Our Man in Hawaii: Scenes From the 50th Annual Merrie Monarch Festival
I didn’t know what to expect as I boarded a plane for Hilo, Hawaii, to attend the 50 Annual Merrie Monarch Festival, held April 4-6. I was told that winning or placing in the dance competition is one of the greatest honors in all of hula. Later I would learn the festival is more than just a dance competition, it’s a celebration of Hawaiian culture, traditions, honor and pride.
As I arrived at the Edith Kanakaʻole Stadium, site of the festival, I could not help but notice the dozens of hula fans holding up handmade signs reading “Need tickets." Admission tickets to the event go on sale each year on the 26th of December and sell out in a few hours. Merrie Monarch is definitely the hottest ticket in Hawaii that weekend.
As I entered the stadium it smelled like a flower bed, as almost every person in attendance wore freshly picked flower leis. Most of the visitors where dressed in beautiful Polynesian style attire, and as I looked around I remember saying to myself, “What a beautiful audience." The evening began with honor and respect given to the members of Hawaiian Royalty as they took their seats. Then came the singing of the Hawaiian Kingdom's national anthem, entitled "Hawai'i Pono'i." The entire arena sang the song together with such honor and conviction it was quite evident Hawaiian people take an amazing pride in their traditions. I later learned the Hawaiian National Anthem was composed by King David Kalakaua in 1876 honoring King Kamehameha I. King David was known as the Merrie Monarch because he brought hula back to the Hawaiian people after it was forbidden by missionaries.
If there was a world championship of hula dancing Merrie Monarch would be it. Only 25 of the best halaus ( hula schools) in the world are invited to compete in the festival. The men and women each have their own competition which is broken into three nights; the first night is for individual female competitors and the winner gets the honor of being called Miss Aloha Hula. The following night is for kahiko, which is the traditional style of hula, and the last night auana, the more contemporary style of hula dance. The Miss Aloha Hula competitors are not judged on their poise and beauty but on their traditional o’oli (chanting) and hula dancing skills. This year’s winner was Manalani Mili Hokoana English of Waiohuli, Maui.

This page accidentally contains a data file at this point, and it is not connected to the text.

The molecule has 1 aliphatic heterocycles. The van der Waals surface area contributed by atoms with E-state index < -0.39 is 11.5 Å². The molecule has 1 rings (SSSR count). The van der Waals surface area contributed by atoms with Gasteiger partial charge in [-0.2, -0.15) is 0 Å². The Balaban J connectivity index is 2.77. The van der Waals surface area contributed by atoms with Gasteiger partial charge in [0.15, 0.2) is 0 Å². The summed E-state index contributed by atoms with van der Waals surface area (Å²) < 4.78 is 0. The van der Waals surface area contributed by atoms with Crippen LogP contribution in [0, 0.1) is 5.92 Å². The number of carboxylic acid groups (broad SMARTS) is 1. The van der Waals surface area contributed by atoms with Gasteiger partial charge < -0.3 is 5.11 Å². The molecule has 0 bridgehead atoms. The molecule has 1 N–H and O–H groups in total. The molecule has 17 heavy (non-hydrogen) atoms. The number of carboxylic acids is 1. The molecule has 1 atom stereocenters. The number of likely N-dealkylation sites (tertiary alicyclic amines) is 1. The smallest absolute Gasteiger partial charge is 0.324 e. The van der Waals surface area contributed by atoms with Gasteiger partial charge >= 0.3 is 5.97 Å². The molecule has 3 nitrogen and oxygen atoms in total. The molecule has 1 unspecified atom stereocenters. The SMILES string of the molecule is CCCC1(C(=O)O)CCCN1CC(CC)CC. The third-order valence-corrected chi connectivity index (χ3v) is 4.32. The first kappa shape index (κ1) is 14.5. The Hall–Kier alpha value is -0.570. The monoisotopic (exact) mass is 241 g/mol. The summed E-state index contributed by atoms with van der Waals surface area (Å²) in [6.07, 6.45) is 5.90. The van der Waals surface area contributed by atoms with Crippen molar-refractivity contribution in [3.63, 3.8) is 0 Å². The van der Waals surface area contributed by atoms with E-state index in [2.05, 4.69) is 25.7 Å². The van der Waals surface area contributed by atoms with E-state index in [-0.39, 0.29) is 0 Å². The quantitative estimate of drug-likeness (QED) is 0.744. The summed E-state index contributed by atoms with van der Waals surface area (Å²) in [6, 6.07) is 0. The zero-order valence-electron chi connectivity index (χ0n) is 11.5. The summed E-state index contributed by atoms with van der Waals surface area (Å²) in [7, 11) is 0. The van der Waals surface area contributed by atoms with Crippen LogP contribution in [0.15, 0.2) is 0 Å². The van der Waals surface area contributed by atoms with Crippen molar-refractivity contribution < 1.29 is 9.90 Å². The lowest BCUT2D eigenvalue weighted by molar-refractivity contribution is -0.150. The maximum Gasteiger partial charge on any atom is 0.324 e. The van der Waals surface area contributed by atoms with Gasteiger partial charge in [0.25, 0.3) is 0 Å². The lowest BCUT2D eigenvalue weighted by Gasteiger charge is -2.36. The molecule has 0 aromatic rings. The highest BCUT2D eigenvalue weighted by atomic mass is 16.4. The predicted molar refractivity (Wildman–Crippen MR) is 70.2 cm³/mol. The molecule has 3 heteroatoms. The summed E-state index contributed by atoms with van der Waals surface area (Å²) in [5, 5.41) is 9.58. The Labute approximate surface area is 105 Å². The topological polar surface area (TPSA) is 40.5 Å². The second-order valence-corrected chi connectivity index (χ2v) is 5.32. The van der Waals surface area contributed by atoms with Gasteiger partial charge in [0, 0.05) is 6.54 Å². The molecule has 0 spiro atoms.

My favorite night was definitely the kahiko style. I loved the drumming and o’oli, it really reminded me of a team dance contest at a pow wow. It was interesting how the crowds have no problem cheering for dancers when they are impressed by a certain step or routine. The women cheered loudest when the men of the Halau Ke Kai O Kahiki took the stage--these guys definitely didn’t miss any time in the gym. Despite being a crowd favorite they only managed to take fourth place in the kahiko competition.
The auana night was a display of some of the most beautiful dance routines I have ever seen. One interesting thing I noticed was no one would get up or move around the arena when the dancers performed: I was told it is disrespectful to walk around as dancers are sharing.
During the day time at the festival, the civic center hosted an arts and crafts market place with invited-only traditional artists creating work and selling their wares. Saturday afternoon was the Merrie Monarch Royal Parade which was a fun display of floats and representatives of Hawaiian Royalty from each of the Hawaiian Islands.
I was truly surprised to see just how much the Hawaiian people support this festival. Even the governor of the state of Hawaii was in the audience one of the evenings. Local television stations air all the completion live over the three days. I happened to stroll past a pub Saturday evening on my way to the festival: I was surprised to see a packed house all watching the hula competition on a giant wide screen as if the Super Bowl was on.
I met with Kathy Kawelu, who is the daughter of the president of the festival and serves as the vice president of Merrie Monarch. I asked her if they had any plans to make the event larger and move to Honolulu which has stadiums that could raise their audience by more than 10,000 to 15,000 visitors annually.
“We have many offers to move the event out of Hilo to Honolulu which would handle more people, but that is not what this event is about. It was created to be a small town celebration to bring tourism to Hilo. We only charge $25 for a three day ticket because we never wanted this event to be about making money” said Kawelu.
The Merrie Monarch Festival was certainly a wonderful experience--it was like a pow wow Hawaiian-style. Mahalo to all the staff at the festival who made my first experience to the Big Island a wonderful one, I will definitely be back. Aloha.
For more information on the Merrie Monarch Festival, including results from this year's competitions, click here.
And watch Miss Aloha Hula 2013 in action, here: